Badische Zeitung, Tuesday, 6the July 2004

Professional House of Learning
Manuela Wyler presents her concept for the future of the Blue House

By Friedel Scheer-Nahor [Translated by Samuel Harding]

Manuela Wyler
Photo: Friedel Scheer
Breisach. The Association for the Promotion of the Former Jewish Community House organised a conference on the Founding families of the Jewish Community in Breisach: The Geismars in Baden and Alsace. Not only genealogical questions were dealt with. A discussion on the future of the Blue House, in which the numerous international guests took part, also appeared in the programme.

A discussion on this theme among members of the Association had already taken place before the conference began. The Association entrusted Manuela Wyler from Lyon with the development and presentation of a concept. She has experience in financial and thematic consultation for cultural projects having worked in a similar project in France.

For Manuela Wyler it is very clear that the Blue House should not become a conventional museum, where the rooms are cluttered with historical items and visitors are guided through, so that they can leave again as soon as possible.

She argues for a house of learning where professional staff are employed. The programme should predominantly be aimed at children and young people and their teachers, who should visit Breisach with their classes for around three days, in order to learn about the traces of Jewish life before the Shoah in Alsace and Baden. Manuela Wyler stressed that it is important to remember that the Blue House was not a place, where Jews were murdered, “but one where Jews lived. The individual fates, which befell each person, should be documented”. This approach makes it easier for visitors to deal with the monstrosity of the Nazi era and in this way learn something, which can be applied to their own dealings with minority groups today.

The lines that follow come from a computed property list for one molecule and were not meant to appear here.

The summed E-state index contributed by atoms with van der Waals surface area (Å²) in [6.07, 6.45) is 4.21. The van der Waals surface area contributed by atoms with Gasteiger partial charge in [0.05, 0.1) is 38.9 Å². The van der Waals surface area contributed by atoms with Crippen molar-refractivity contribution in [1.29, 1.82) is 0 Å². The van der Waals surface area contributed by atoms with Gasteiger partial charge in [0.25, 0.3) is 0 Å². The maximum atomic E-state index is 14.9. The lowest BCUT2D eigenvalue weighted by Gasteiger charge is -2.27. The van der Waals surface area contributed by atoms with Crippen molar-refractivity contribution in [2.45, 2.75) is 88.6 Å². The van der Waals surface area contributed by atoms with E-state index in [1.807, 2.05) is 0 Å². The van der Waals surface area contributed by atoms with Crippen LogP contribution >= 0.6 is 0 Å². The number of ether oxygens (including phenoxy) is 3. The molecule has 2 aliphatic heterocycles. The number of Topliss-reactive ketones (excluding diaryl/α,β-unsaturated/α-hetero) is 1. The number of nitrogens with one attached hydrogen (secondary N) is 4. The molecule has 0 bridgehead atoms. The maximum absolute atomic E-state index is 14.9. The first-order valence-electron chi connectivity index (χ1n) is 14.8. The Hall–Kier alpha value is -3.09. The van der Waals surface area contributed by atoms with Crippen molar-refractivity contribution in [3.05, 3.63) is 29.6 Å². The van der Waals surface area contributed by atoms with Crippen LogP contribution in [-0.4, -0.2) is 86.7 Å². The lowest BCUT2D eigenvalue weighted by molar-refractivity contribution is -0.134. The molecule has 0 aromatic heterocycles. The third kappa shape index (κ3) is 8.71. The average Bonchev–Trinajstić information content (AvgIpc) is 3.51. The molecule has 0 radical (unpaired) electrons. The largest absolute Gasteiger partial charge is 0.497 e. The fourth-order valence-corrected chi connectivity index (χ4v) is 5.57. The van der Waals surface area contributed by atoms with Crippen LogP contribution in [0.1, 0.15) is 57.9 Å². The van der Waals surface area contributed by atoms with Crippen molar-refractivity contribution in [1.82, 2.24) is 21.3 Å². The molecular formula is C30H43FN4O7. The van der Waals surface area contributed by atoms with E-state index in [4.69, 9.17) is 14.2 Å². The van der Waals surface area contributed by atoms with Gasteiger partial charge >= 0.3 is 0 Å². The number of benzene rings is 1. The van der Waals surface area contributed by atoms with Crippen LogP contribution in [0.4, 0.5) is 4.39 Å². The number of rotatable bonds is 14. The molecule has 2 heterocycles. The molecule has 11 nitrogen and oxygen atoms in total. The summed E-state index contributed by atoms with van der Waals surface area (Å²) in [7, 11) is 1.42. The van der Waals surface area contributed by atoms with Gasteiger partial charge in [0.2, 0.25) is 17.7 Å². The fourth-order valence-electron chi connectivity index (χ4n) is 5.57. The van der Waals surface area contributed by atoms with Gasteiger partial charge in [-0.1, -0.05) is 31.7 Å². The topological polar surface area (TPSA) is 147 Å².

A central question to be posed is: how is it possible that human beings were capable of committing such crimes? How did the bystanders behave? Which forms of resistance existed? The attempt to answer these questions, which should be handled in Workshops, forms the link to the present and should lead visitors to ask questions about their own dealings with cultural differences in society.

Manuela Wyler does not only want visitors from Germany but from Switzerland and France too. For this reason she is also confident of finding funding in these countries as well as from the European Union. She admits however that “the search for funding will be the difficult part”. On top of staffing costs, money will be needed to turn the side gate into a visitor’s entrance and to install the exhibitions. She aims to have finished her consultation-study by the end of September.

In the following discussion most of the participants expressed positive impressions of Wyler’s proposals. Some did however hold doubts about the full implementation of her plans. All present were agreed that it would be necessary to record the visitors’ feed-back in some way. The importance of winning the academic support of the University in Freiburg was also expressed. There was a broad consensus for the idea that the house should become “a laboratory for altering attitudes and contributing to openness in society.”


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